This month’s ‘Bump’ interview features some of the most amazing photos we’ve ever seen, mamas, and as a bonus our featured mama Jennifer Iafolla is absolutely hilarious! A super-fit mama of three, Jennifer is a jeweler by trade who grew up in Hong Kong, Canada, the United States, Australia and Italy! You’ll be wowed by her pregnant yoga poses, and even more inspired by her tips on keeping fit during pregnancy.
What was your reaction when you first found out you were pregnant with your third baby?
I was shocked. It was not exactly a happy moment as we thought we were done, or at least waiting a few years before even thinking about a third baby. I went to see my OBGYN with the intention of picking up birth control pills, but instead walked out with an ultrasound. Let’s just say it only started looking brighter when I found out it was a girl. Truth.
Your funniest memory over the 9 months?
I had a pretty textbook pregnancy with my third baby. I could basically check off each box in the baby book on symptoms for each trimester. I remember one of them was gas… yeah. I tried to be discreet about it one time in the elevator, but it backfired. I was with my middle child when I thought I could let out some “steam” but oops! People heard it and started looking in our direction. So I looked at my middle child and starting shaking my head.
Any great books and resources that prepared you for when your baby arrived?
For me the best resource was watching Babies by filmmaker Thomas Balmes. It’s a documentary following four different families from four different parts of the world, each raising babies over their first two years. It gave me peace of mind that you can’t screw up and that you really don’t need 90% of what books say you need to have in your house before baby arrives. And whether you’re giving birth in Africa, Inner Mongolia or San Francisco, your baby will be healthy and happy as long as they have you.
Another great resource was Vicki Iovine’s Girlfriend’s Guide to Pregnancy. I love her humor and how candidly she speaks of what medical books fail to tell you. However it is not a medical book so I won’t recommend it as the pregnancy bible. For a more serious read, I would have to go with The Baby Book by Dr Sears. It is and has been my baby dictionary for all three kids, covering everything from immunization to sleep training (or not training) to breastfeeding.
What do you think every woman should know before getting pregnant?
Before you get pregnant you should know that you will never for a long time get to sleep in again. If you decide to go out to party, remember there is no such thing as nursing a hangover! Babies/kids don’t care and they will wake up at the crack of dawn, especially on weekends.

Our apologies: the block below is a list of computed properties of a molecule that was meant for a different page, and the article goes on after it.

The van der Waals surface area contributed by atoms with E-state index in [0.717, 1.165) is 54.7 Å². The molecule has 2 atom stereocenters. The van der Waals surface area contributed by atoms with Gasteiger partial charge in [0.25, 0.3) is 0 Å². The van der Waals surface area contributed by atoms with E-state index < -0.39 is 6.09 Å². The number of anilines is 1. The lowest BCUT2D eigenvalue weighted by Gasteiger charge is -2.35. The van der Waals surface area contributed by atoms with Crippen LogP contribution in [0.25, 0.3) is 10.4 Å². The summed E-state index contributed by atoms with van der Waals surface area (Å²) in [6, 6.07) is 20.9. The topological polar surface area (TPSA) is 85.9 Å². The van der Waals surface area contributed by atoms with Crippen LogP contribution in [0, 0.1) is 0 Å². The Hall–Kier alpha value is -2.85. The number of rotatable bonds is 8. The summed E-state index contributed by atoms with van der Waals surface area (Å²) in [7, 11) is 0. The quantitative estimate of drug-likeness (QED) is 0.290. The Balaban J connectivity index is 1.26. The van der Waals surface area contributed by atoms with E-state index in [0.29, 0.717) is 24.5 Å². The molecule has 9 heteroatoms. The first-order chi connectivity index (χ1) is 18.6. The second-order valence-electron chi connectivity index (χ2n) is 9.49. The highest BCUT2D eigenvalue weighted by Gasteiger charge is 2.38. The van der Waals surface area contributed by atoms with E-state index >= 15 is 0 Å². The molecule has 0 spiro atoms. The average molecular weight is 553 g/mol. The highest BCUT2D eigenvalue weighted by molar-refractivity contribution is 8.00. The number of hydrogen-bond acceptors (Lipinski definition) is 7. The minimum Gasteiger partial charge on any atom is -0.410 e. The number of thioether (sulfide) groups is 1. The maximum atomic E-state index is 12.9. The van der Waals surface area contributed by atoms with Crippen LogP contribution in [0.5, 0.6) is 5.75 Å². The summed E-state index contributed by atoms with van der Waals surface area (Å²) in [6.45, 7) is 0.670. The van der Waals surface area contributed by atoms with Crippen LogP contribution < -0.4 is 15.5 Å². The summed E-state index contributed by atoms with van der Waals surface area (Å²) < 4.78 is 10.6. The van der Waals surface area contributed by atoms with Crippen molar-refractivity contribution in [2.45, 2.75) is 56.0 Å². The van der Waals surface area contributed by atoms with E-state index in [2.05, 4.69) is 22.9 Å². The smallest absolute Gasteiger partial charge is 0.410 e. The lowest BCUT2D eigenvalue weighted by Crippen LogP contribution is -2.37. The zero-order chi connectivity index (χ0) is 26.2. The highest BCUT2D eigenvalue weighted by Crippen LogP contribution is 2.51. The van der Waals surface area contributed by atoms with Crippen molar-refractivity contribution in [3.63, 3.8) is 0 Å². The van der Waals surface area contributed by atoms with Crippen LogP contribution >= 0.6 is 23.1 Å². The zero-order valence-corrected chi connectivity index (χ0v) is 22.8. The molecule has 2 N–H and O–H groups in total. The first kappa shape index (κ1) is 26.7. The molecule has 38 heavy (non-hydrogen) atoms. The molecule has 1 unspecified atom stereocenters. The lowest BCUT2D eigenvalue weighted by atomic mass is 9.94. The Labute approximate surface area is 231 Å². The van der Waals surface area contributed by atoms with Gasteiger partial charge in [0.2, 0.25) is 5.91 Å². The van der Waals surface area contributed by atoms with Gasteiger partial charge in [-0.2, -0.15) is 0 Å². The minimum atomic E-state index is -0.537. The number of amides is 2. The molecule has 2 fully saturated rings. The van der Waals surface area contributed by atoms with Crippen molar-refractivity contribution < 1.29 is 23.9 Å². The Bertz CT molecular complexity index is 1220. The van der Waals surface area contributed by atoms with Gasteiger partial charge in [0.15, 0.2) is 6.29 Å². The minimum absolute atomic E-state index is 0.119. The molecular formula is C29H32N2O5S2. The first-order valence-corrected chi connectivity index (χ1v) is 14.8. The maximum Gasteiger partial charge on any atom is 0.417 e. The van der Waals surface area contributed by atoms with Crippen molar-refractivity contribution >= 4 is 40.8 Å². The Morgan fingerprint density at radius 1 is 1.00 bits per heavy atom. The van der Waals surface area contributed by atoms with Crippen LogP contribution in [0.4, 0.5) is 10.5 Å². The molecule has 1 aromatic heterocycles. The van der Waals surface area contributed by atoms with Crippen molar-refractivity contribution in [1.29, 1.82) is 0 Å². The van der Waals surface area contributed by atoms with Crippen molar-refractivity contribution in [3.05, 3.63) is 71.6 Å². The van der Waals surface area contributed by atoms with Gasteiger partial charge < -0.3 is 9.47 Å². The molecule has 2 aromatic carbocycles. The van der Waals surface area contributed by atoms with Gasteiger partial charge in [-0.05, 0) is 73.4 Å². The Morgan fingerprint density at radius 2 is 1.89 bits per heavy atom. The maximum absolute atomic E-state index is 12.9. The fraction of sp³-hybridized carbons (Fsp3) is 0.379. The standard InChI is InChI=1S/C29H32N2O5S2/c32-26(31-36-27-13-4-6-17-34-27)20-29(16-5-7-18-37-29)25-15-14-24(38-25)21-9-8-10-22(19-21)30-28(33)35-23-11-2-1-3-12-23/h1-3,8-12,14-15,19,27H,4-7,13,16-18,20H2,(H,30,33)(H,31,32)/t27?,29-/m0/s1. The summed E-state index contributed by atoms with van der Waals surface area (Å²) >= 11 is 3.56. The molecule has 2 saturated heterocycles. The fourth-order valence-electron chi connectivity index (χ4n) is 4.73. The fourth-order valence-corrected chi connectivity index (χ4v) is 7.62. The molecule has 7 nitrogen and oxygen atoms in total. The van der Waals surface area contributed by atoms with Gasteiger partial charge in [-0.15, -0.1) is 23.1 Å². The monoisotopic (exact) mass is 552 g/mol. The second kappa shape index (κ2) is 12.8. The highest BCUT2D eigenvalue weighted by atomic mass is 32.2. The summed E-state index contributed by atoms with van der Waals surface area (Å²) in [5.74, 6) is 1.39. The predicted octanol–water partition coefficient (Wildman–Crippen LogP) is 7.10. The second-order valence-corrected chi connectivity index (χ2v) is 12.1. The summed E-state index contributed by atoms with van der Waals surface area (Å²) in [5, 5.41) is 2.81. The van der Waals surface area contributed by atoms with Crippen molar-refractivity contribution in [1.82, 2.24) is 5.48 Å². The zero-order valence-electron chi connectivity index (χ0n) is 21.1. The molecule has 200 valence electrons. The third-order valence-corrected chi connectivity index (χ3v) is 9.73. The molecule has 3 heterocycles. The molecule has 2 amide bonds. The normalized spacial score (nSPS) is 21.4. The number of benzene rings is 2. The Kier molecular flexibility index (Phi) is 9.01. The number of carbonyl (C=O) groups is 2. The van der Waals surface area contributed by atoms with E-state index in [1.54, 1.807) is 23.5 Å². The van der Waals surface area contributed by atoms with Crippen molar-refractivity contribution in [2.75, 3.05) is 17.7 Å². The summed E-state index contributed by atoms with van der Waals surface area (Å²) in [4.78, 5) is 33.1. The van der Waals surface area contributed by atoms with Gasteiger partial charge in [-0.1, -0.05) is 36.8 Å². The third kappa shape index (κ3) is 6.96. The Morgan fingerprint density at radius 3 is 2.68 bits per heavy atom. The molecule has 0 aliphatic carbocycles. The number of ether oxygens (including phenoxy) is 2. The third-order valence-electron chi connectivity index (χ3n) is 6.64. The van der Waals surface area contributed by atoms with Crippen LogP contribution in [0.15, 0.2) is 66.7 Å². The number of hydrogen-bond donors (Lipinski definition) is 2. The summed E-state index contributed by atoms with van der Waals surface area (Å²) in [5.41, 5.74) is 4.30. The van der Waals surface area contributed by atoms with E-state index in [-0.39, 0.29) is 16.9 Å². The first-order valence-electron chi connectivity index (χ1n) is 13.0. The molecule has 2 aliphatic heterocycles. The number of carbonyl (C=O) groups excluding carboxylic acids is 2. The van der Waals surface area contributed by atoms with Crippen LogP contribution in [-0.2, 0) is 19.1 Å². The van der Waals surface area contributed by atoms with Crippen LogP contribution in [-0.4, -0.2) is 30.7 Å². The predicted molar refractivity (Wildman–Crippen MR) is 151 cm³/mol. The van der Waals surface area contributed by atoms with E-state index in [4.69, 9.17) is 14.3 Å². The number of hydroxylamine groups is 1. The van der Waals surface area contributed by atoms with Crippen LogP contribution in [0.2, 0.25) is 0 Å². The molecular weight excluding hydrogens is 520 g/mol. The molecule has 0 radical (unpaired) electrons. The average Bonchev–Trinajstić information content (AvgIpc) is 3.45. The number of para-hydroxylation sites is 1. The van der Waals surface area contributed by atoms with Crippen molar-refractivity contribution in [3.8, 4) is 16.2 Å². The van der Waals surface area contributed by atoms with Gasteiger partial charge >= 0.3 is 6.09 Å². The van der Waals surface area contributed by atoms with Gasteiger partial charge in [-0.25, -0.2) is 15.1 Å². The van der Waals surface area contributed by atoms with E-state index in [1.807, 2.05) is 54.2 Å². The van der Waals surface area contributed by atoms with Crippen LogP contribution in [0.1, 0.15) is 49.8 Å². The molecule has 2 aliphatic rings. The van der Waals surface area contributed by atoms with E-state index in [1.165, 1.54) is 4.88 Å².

What was the easiest trimester and which one proved most difficult?
Easiest trimester is the second. Even though you have a growing belly, you think it’s easier because the first trimester just sucks in general, and the third is by far the worst. You’re just a huge balloon waddling everywhere. And I already started losing sleep in the last trimester because I just couldn’t find a comfortable position.
Did you follow a fitness programme while pregnant?
With the first pregnancy, I read as much I could online about working out during pregnancy and even consulted the trainers at my gym about what was safe and what wasn’t. What I realised was there is so much controversial documentation on fit pregnancy that it just deters you from even wanting to exercise! Plus, you’re just tired from the exhaustion and the pains and aches that come with pregnancy.
That said, I didn’t have much morning sickness so I exercised through all trimesters. The biggest battle for me was the lack of support in general! Not to be dramatic, but it felt as if it was me against the world. But things are changing slowly as more research shows that a fit pregnancy is the best pregnancy for mother and baby.
I wish I’d had a role model to follow during my first pregnancy. I would search “pregnancy exercise” or “pregnancy workouts” in YouTube to create my own routines. In my second pregnancy, I was fortunate enough to have met a yoga teacher who believed I could continue my practise and even grow from it while I baked. By my third pregnancy, I had learned that we are stronger than we think and that our bodies are built for this, so just kept working hard at the gym or on the mat.
Did your approach to fitness change between each of your pregnancies (i.e. were you more cautious with your first than you were with your second and third)?
It took me three pregnancies of trial and error to figure out what did and didn’t work for me. I initially focused more on cardio – the elliptical machine, swimming, light weights, yoga – but gave up when my belly got too big.
Part of it was not having a great support group, so I was always conscious of what others thought. With my second pregnancy, I added weights, more conditioning than cardio; basically I didn’t change much from what I’d done before pregnancy. I also learned to do inversions in yoga during my second pregnancy because of a pregnant yoga teacher I met at the time. Watching her move through her poses with her big belly inspired me to push beyond what I knew I could do. I started practising headstands and forearm stands against the wall at 20 weeks, and by 33 weeks I was moving through inversions in the middle of the room!
With my third pregnancy, I was just sick of the backlash I got from others saying how it was bad to lift weights while pregnant. I became rebellious and that fueled a lot of my motivation to work out even more intensively (yes, I’m very stubborn!). I didn’t change much of my routine from pre-pregnancy and was even trying out SUP yoga in the Maldives during our babymoon. I added plyometric exercises, barbell workouts, balancing movements on the Bosu ball, and squats with weights….
Did you get any strange looks or unsolicited advice from people who saw you exercising while pregnant? What did you tell them?